As shown rational people have the capacity to go beyond the boundaries of self-interested actions and involve other people’s preferences in their decision making. Sen (1994) ‘A divergence between choice and well-being can easily arise when behaviour is influenced by some motivation other than the pursuit of one’s own interest or welfare (eg. through a sense of commitment, or respect for duty). ‘ The simple concept of rationality has many different direct and indirect factors that can affect the complexity of the decision that one faces.

Chooser dependence and menu dependence show that rationality and subsequent decisions that one will take cannot be understood from merely looking at on people’s preferences. Sen’s argument of chooser and menu dependence was that people are still rational even when considering other people’s preferences, which went against the traditional view of rationality. Chooser dependence indicates that decisions will depend on who is choosing, Sen (1997) ‘……. you may prefer mangoes to apples, but refuse to pick the last mango from the fruit basket, and yet be very pleased if someone else were to “force” that last mango on you……. Amartya Sen’s example of the fruit basket shows that one would be reluctant to take the last mango from the fruit bowl due factors such as reputation or social commitment and morality but will anticipate that someone else’s decision may improve their own welfare. This is the process of acting to allow another person to choose for you. This decision is rational, despite refraining from taking the last mango due indirect factors, as the anticipation of an improvement in their welfare through the decisions of others is self-interested and not at all reasonable, as you are wanting someone else to make the decision for you.

Menu dependence is the concept of choice being dependent on the set of available options or menu, but it is also influenced by the perceptions of others. Sen (1997) ‘if the set of available options is expanded …. containing two mangoes and two apples, person i may have no difficulty in choosing a mango since that still leaves the next person with a choice over the two fruits’ Menu dependence is rational, as you do not want to be perceived as only self-interested, but it can make you unreasonable in certain circumstances. Sen (1997) ‘….. hen our knowledge is limited, the menu may have epistemic importance…… For example, if invited to tea (t) by an acquaintance you might accept the invitation rather than going home (0), that is, pick t from the choice over {t, O}, and yet turn the invitation down if the acquaintance…….. offers you a wider menu of either having tea with him, or some heroin and cocaine (h), that is, you may pick 0, rejecting t, from the larger set {t, h, 0}. ‘ In this case menu dependence can create an unreasonable judgement just by looking at the menu on offer.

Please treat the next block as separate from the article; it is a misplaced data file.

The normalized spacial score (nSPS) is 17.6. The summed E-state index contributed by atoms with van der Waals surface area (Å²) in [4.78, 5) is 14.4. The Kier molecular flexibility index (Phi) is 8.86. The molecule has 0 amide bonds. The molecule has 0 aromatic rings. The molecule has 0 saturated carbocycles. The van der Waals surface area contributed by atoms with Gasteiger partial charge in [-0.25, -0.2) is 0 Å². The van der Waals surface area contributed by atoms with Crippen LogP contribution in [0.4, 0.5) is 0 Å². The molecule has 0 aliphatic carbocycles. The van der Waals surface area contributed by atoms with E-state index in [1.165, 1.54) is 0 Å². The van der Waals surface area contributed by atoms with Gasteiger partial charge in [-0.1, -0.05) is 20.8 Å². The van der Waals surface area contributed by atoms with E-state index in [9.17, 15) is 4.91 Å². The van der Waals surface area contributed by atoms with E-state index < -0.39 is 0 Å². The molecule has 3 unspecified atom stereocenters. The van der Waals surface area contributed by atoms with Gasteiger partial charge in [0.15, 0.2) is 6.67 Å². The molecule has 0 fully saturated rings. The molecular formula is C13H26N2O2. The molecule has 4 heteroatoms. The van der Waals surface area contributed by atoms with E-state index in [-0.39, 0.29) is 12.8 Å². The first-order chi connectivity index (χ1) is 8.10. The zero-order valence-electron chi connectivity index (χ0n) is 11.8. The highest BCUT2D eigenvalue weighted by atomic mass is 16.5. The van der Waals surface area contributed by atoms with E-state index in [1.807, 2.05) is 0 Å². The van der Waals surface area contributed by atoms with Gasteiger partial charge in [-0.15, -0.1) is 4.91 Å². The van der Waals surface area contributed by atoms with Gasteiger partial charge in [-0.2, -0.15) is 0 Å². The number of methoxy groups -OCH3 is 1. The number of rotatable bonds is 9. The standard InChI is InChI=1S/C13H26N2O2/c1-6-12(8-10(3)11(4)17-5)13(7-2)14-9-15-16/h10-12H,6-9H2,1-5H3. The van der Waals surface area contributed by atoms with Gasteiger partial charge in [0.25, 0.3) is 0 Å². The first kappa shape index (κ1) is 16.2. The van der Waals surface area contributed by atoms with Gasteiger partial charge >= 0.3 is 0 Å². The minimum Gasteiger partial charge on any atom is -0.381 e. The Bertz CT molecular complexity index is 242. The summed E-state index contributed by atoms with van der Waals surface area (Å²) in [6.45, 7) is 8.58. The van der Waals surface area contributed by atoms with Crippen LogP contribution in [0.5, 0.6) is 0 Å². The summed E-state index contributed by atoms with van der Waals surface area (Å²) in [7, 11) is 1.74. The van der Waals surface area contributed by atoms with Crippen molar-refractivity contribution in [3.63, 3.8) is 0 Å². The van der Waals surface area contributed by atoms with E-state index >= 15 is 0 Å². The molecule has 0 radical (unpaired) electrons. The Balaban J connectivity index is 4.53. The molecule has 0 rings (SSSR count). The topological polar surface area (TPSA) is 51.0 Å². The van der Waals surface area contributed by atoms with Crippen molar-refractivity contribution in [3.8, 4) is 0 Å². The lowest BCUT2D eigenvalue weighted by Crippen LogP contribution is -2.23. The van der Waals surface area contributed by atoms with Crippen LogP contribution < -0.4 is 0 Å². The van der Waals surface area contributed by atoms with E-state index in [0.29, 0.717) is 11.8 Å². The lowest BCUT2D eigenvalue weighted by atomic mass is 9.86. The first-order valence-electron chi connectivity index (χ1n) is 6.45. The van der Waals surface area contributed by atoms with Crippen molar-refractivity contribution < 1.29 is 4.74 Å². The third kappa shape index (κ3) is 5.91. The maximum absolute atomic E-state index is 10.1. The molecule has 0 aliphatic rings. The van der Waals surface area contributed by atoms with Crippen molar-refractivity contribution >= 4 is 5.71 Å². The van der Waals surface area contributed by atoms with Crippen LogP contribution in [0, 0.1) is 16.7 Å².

Sen’s example illustrates that one may judge the person offering drugs in a negative fashion just because of the change in menu. These judgements are based on assumptions about the person and a rejection of the wider menu, instead of just the offer to drugs, would be entirely unreasonable. It can be argued that rationality and reasonableness are dependent on the situation that the decision-maker is presented with. There are a number of indirect and direct factors that may affect their decisions. Reputation can be a contributing factor as one may not want to, for example take the last piece of cake.

This process of reasoning is in line with wanting to be perceived by others as a considerate person, this is an entirely rational act as one will anticipate gaining from this reputation in the future. The act of refraining from taking the last piece of cake can be seen as reasonable as well as rational but if one is acting to benefit rather than considering other people’s utility then it is not reasonable but purely rational. Sen (1997) ‘(“reputation and indirect effects”) is most in harmony with the established conventions of standard neoclassical economics.

It does not require any basic departure from the ultimate concentration on culmination outcomes (and from rational choice guided only by self-interest). ‘ Other factors that affect the decision-making are that of social responsibility and morality. Some people may see taking the last piece of cake and depriving others of the cake as immoral. The decision-maker’s welfare will be taken into consideration as other people’s perceptions can directly affect their welfare. Sen (1997) ‘The person’s well-being may be affected directly by the process of choice (for example, by what people think of her – she may not enjoy the looks she gets as she akes a dash for the great chair)’ This a rational approach as the reaction and perception that one gets from others is self-interested. Feelings towards others may also influence a decision-maker, for example sympathy where one may maximise another person’s preference function and thereby improving improving one’s utility function. Factors such as sympathy can be seen as both rational and reasonable, as one is considering another person’s utility and placing it ahead of their own and by doing so increasing their own welfare.

But as argued previously, one might be reasonable to someone else by putting their preferences ahead of their own but will not necessarily be reasonable to themselves. I believe that one cannot be completely reasonable if they are giving no weight or very limited weight to either their own preferences or that of someone else’s. This concept does not extend to everyone but only to a finite number of people. Binmore (2005) ‘….. to recognize that we sometimes care a lot about the welfare of some other people isn’t to concede that we always care a lot about everybody.